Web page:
Solar Heating by Air

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Introduction: Solar Heating by Air

About: Innovation and Technology!

Build your own solar heater, from some stuffs that you can easily find around the trash.

You can adjust the size of the design according to your needs. In my case, i determined the size of my frame by an old terrace door that I founded. It was 1910x910mm, aluminium frame include.

The Panel is exactly turned to the south in order to get the maximum solar hours as weell as inclinated 52 degrees with the horizontal line. Determining the perfect orientation depends on your location around the world. It tend to be the geographic latitude + 10º and orientation Suth +/- 15% East/West.

In my case, the geographic latitude is 42º (North of Spain) + 10º= 52º and South orientation.

Once instaled, you will be able to get warm air into the room around 30-50º C depending of the amount of solar hours and the amount of air recirculated between the room and the air heater.

And if you like it, please, don't forget to vote for my project to the contest!

Step 1: Materials List and Tools

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Materials:

1- 132 cans salvaged from the trash

2- Glass panel, old window or door with glass, plexiglass or any plastic sheet transparent

3- Fan, from any old device or any old smoke extractor

4- Metal sheets recovered from an old fridge.

5- Insulation as a rockwool or EPS, 1.6 m2

6- Metal or PVC pipes, square or circular profile.

6- Black spray paint, for can coating. Better if it is high tempertaure paint.

7- Silicone, glue or sealant paste.

Tools:

1- Drill and crows.

2- Circular saw.

3-Gloves.

4- Jack

5-Tape measure.

6- Glue gun.

7- Orbital Electric Sander

8- Electric Nail Gun

Step 2: The Wooden Frame

To determinate the frame size, i took the external dimensions from my glass (aluminium frame included, 1910x910mm).

Because of that, i took several plates of wood and plywood that i found and i cut it with a circular saw, as the following dimensions:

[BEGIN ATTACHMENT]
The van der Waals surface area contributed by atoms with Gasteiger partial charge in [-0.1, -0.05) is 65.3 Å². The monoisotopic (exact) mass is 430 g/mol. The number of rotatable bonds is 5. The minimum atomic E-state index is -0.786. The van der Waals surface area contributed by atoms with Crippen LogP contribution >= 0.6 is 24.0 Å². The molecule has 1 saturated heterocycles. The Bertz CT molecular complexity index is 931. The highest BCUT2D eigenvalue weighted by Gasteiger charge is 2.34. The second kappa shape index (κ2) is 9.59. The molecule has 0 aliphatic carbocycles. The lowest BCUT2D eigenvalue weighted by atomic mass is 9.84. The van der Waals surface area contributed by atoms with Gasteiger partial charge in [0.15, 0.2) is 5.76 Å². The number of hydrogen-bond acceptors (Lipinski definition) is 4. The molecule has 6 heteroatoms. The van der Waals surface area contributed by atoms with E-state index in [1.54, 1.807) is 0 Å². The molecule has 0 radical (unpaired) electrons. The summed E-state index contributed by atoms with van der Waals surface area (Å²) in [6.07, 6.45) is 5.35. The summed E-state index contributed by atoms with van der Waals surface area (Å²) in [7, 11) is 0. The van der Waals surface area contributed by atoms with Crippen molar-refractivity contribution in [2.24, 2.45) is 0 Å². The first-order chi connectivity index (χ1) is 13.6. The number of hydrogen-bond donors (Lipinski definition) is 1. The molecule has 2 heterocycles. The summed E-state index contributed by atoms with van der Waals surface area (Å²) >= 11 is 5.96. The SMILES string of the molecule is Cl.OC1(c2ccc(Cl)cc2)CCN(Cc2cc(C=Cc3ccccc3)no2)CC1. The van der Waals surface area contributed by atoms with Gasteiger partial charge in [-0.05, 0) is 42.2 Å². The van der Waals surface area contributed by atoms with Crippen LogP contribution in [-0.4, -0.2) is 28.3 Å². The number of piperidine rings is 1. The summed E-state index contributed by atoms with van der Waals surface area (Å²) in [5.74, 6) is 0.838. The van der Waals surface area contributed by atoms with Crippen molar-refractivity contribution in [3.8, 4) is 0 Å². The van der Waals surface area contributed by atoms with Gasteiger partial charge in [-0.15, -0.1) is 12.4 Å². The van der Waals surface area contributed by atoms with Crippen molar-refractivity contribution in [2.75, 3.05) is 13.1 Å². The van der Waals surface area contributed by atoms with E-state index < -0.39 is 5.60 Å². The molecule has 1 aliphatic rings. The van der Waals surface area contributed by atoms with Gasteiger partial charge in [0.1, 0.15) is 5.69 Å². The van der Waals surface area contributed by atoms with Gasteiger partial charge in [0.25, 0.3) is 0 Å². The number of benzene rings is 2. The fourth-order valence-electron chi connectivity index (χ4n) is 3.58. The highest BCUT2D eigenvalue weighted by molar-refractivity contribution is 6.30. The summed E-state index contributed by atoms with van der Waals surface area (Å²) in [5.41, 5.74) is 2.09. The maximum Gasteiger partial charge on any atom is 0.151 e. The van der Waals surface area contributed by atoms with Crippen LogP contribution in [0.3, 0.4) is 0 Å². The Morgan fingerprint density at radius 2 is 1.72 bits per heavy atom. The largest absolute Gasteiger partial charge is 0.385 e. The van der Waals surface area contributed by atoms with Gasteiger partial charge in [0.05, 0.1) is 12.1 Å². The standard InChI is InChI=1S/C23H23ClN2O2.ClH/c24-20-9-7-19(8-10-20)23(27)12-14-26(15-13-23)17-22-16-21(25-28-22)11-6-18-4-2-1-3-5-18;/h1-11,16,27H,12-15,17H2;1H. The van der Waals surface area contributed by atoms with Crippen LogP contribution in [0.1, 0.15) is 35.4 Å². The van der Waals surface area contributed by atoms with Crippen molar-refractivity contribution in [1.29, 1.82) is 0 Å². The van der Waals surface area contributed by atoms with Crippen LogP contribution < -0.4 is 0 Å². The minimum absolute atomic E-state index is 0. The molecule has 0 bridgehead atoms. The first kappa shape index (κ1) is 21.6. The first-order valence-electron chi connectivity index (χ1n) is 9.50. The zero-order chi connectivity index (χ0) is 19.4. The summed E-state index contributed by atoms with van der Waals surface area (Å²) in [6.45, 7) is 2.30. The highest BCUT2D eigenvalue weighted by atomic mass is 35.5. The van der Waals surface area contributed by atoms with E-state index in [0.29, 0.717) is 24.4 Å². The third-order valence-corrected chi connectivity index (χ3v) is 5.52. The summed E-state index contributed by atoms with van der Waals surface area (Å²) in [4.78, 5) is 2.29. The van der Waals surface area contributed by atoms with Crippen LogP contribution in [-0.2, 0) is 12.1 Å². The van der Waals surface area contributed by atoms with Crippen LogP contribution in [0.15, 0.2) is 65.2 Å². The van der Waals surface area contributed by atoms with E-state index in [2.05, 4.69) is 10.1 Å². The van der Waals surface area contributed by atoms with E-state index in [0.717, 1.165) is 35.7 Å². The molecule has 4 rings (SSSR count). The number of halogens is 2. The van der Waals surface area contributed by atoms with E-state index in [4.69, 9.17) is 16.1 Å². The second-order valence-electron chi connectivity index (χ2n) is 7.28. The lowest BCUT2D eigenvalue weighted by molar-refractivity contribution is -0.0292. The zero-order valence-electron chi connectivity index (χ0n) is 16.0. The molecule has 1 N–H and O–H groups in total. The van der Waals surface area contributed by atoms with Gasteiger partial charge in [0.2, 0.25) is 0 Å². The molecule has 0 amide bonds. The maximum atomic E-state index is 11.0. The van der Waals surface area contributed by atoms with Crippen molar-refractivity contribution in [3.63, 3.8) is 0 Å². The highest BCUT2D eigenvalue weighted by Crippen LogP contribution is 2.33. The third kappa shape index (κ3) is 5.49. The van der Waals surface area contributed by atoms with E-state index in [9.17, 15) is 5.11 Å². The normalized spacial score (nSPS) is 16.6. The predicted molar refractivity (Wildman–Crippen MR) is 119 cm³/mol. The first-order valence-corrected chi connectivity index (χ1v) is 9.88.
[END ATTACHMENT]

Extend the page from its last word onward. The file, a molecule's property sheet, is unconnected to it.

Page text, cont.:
-2 plates 1860x200 mm for external long sides

-2 plates 1820x160 mm for internal long sides

-2 plates 920x200 mm for external short sides

-2 plates 880x160 mm for internar short sides

-1 plate 1820x920 mm for bottom. This plate will have two big holes centered at the ends, depending of what pipes we are going to use to circulate warm air. In my case, two holes of 150mm diameter.

-2 plates 880x150 mm for support can rows and delimite air chambers. This plates it will be drilled by the same crowns that we will use for cans, in order to determinate where each row it's going to be situated. In my case, i situated 11 holes at a 70 mm distance between them.

After to get all of the wood plates, we will join them by glue or silicone and ensure every join with some wood screws every 300-400 mm.

Step 3: Drill Holes in Cans

Is needed to remove bottom and top part from the cans. You can use drill with specific crown depending on the diameter. In my case, i used crown of 40mm for the bottom and 45mm to the top.

Be carefull, it can slide so be sure that you apply a little presure trought drill.

After be removed both sides, is needed clean it up and dry each one.

Finally, we need to make 11 groups of 12 cans. And stick them together by silicone or glue making a long row, as I show in the photos.

Step 4: Insulation

Between bottom part of frame and rows of cans, is needed to add a plate of insulate.

You can use rockwool or EPS plates, cutted and fitted.

Note: In order to avoid movements of the insulate, it's recomendable to put some screws fitting it.

Step 5: Assembly of Cans and Sheets Metal

Now it's time to assemble and join the rest of pieces leaving everything as airtight as possible.

Joining the ends of can rows to the frame, leaving two departmentes just conected troguht the cans. After, add a sheet metal on top of each side leaving it totally airtight.

You sould pay attention to ensure all joints have been well sealed.

Note: Is recomendable use a metal sheet between cans and insulate, in order to store more heat inside. After will be recovered by recirculated air. You can screw it to the bottom to avoid the movement of it.

Step 6: Paint

Coat whole the internal part with black spray paint.

Why black color? Because dark color absorbs all wavelengths of light and reflects none. Consequently, black absorbs the most heat and eficiency will be improved.

Note: Highly recomendable the use of high temperature resistance black paint, because, inside could get around 80-100 ºC.